and the cutting tool is shown as an arrow 134.
l
said synchronization signals an amount suiiìcient to per
Still another use of the invention is a rolling mill to
-mit them to appear on said display means; first means
indicate the length of rolled material. This is illustrated
in FIGURE 1l, the ligure being self-explanatory. The
4for delaying the other type of said synchronization signals
an adjustable amount; second means for delaying the
cutting tool is also designated by an arrow 134. The 30 other type of' synchronization signals an adjustable
television circuits may be exactly like the ones shown in
amount; means coupled to said first means and to said
FIGURE l or FIGURE 7. However, since the strip is
one type of synchronization signal delay means for plac
horizontal, it is necessary to turn the camera on its side.
ing a mark on said screen aligned with the .image of an
Alternatively, the circuit shown in FIGURE 12 may ‘be
object on said screen; means coupled to said second
employed instead. It is believed that the mode of opera
means and to said one type of signal delay> means for
tion of this circuit is self-evident. In brief, the vertical
placing a mark on said display means aligned with the
synchronization pulses are delayed a iixed amount d3 s0
image of another object on said screen; and means Ifor
that they appear at the top edge of 'the screen when in
measuring the delay introduced by said second delay
tensified. The horizontal synchronization pulses are
delayed a first adjustable amount d1 yby delay circuit 36 40 4. In combination, a television receiver including re
and a second adjustable amount d2 by delay circuit 50.
ceiver circuits »for receiving horizontal and Vertical syn
means.
'I'he resultant picture, as viewed on the television re
ceiver screen, is as shown in FIGURE 13.
Where the angle to be measured is large, a prism such
`
l
chronizationvsignals and picture signals, and a display
means receptive of all of said signals for displaying the
received picture; delay means for delaying said hori- .
as shown in FIGURE 6 may be employed in a circuit
zontal synchronization signals an amount suñìcient to
similar to the one shown in FIGURE 8. It is necessary, 45 permit them to appear on said display means; first means
however, to reverse the horizontal and vertical synchro
nization pulse leads to obtain the intense marks side-by-l
side (similarly to the circuit of FIGURE 12).
The circuits of FIGURES 1 and 12 may be combined
for delaying said vertical synchronization signalsy an ad
justable amount; second means for delaying said vertical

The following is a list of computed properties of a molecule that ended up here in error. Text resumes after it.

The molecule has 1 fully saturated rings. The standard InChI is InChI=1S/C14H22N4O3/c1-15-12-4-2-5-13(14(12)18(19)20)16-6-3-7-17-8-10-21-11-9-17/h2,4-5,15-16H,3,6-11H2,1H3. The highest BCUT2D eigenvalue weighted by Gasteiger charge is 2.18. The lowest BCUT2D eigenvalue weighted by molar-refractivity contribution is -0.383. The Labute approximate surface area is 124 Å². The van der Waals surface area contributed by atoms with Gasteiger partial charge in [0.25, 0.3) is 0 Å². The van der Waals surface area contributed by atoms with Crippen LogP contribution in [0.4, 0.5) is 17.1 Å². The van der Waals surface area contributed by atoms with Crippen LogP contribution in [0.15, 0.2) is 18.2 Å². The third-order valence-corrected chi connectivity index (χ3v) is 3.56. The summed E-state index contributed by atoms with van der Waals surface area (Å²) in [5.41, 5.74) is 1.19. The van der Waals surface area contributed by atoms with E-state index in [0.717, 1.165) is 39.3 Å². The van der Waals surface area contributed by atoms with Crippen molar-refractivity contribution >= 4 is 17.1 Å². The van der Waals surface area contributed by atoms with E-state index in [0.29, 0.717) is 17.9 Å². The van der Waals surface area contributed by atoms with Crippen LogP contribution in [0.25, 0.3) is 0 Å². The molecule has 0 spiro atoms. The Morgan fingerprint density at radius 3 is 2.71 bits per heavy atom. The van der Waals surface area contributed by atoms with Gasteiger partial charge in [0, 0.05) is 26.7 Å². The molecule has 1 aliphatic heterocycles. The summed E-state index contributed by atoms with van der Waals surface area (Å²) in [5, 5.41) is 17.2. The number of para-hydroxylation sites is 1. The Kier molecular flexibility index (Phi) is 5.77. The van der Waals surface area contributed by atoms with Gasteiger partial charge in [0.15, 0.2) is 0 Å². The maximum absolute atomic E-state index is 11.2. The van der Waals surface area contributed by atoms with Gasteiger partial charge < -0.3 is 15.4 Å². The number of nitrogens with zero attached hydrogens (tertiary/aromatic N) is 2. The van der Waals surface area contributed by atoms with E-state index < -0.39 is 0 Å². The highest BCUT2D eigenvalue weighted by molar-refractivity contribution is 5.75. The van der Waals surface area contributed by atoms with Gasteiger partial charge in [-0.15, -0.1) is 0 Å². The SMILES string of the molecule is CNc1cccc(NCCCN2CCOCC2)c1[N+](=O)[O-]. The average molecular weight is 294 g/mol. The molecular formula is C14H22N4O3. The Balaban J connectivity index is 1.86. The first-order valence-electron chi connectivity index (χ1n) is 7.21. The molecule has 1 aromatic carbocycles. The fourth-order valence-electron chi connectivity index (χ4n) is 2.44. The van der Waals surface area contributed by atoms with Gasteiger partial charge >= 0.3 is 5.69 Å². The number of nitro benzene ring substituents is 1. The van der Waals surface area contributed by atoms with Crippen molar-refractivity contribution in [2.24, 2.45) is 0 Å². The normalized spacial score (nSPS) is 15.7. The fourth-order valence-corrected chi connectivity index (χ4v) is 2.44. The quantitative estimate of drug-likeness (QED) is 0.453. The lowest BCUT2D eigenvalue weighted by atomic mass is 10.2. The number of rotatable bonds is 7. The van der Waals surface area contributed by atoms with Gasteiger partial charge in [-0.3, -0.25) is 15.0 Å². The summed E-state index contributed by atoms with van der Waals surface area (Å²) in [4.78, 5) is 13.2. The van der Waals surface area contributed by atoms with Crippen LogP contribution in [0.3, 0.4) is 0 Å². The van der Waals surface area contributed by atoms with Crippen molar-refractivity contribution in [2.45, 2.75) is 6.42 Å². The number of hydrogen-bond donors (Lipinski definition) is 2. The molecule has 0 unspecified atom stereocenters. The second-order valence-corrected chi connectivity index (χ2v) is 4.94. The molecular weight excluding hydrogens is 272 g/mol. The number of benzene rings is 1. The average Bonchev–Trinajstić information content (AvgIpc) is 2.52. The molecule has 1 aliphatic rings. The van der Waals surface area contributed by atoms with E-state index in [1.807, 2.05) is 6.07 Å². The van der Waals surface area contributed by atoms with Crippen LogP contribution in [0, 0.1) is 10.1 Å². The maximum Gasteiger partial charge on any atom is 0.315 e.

synchronization signals an adjustable amount; means
coupled to said ñrst means and to said horizontal syn
to measure angles about two perpendicular axes. FIG 50 chronization signal delay means for placing a mark on
URE 14 illustrates, for example, how to locate a crane
said screen aligned with the image of an object on said
load of highly dangerous radioactive material 140, as in
screen; and means coupled to said second means and to
replacing the fuel in an atomic reactor. Mark 142 is an
said horizontal synchronization signal delay means for
intensified, delayed, horizontal synchronization pulse andv
placing a mark on said display means aligned with the
55
it may be obtained with the circuit of FIGURE 1. , image of another object on said screen.
Mark 144 is an intensilied delayed vertical synchroniza
tion pulse and it may be obtained with the circuit of
References Cited in the tile of this patent
FIGURE 12.
What is claimed is:
UNITED STATES PATENTS
1. A television system comprising, in combination, a 60
2,416,088
Deerhake ____________ __ Feb. 18, 1947
television camera; a television transmitter coupled to the
camera for transmitting signals indicative of a scene viewed
2,528,202
2,595,358
by the camera; a television receiver for receiving said sig
2,632,157
nals including display means for displaying the same;
means for generating pulses; means including adjustable 65 2,637,022
delay means coupled to 'said last-named means for produc
2,644,156
ing two spaced pulses, one occurring in time coincidence
2,757,236
with one area on said display means and the other in time
coincidence with another area on said display means and
Woliï _______________ __ Oct. 31,
`vHerbst __.. __________ __... May 6,
Jones _______________ ___ Mar. 7,
De France ____________ __ Apr. 28,
Schneider ____________ __ June 30,
Bedford -..__~ _________ __ July 31,
1950
1952
1953
1953
1953
1956
2,774,964
Baker et al. __________ __ Dec. 18, 1956 '
2,786,096
Palmer _____________ __ Mar. 19, 1957